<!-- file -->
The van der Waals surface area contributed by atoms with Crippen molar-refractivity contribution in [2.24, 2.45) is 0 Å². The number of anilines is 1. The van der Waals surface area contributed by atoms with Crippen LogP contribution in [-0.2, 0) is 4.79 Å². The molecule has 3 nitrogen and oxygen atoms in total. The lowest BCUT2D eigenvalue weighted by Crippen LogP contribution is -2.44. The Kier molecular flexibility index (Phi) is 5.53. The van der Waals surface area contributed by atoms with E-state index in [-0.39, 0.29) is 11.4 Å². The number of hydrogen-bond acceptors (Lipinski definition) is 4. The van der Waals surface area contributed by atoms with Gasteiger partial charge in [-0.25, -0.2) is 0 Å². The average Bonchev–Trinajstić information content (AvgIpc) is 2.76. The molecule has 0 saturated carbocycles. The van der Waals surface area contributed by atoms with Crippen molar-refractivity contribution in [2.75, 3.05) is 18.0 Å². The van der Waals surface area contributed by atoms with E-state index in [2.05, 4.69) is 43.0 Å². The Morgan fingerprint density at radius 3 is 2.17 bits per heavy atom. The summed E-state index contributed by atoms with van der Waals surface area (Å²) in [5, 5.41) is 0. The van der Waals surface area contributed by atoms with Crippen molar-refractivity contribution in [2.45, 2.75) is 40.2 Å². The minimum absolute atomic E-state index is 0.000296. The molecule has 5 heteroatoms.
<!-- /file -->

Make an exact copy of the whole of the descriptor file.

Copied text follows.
The van der Waals surface area contributed by atoms with Crippen molar-refractivity contribution in [2.24, 2.45) is 0 Å². The number of anilines is 1. The van der Waals surface area contributed by atoms with Crippen LogP contribution in [-0.2, 0) is 4.79 Å². The molecule has 3 nitrogen and oxygen atoms in total. The lowest BCUT2D eigenvalue weighted by Crippen LogP contribution is -2.44. The Kier molecular flexibility index (Phi) is 5.53. The van der Waals surface area contributed by atoms with E-state index in [-0.39, 0.29) is 11.4 Å². The number of hydrogen-bond acceptors (Lipinski definition) is 4. The van der Waals surface area contributed by atoms with Gasteiger partial charge in [-0.25, -0.2) is 0 Å². The average Bonchev–Trinajstić information content (AvgIpc) is 2.76. The molecule has 0 saturated carbocycles. The van der Waals surface area contributed by atoms with Crippen molar-refractivity contribution in [2.75, 3.05) is 18.0 Å². The van der Waals surface area contributed by atoms with E-state index in [2.05, 4.69) is 43.0 Å². The Morgan fingerprint density at radius 3 is 2.17 bits per heavy atom. The summed E-state index contributed by atoms with van der Waals surface area (Å²) in [5, 5.41) is 0. The van der Waals surface area contributed by atoms with Crippen molar-refractivity contribution in [2.45, 2.75) is 40.2 Å². The minimum absolute atomic E-state index is 0.000296. The molecule has 5 heteroatoms.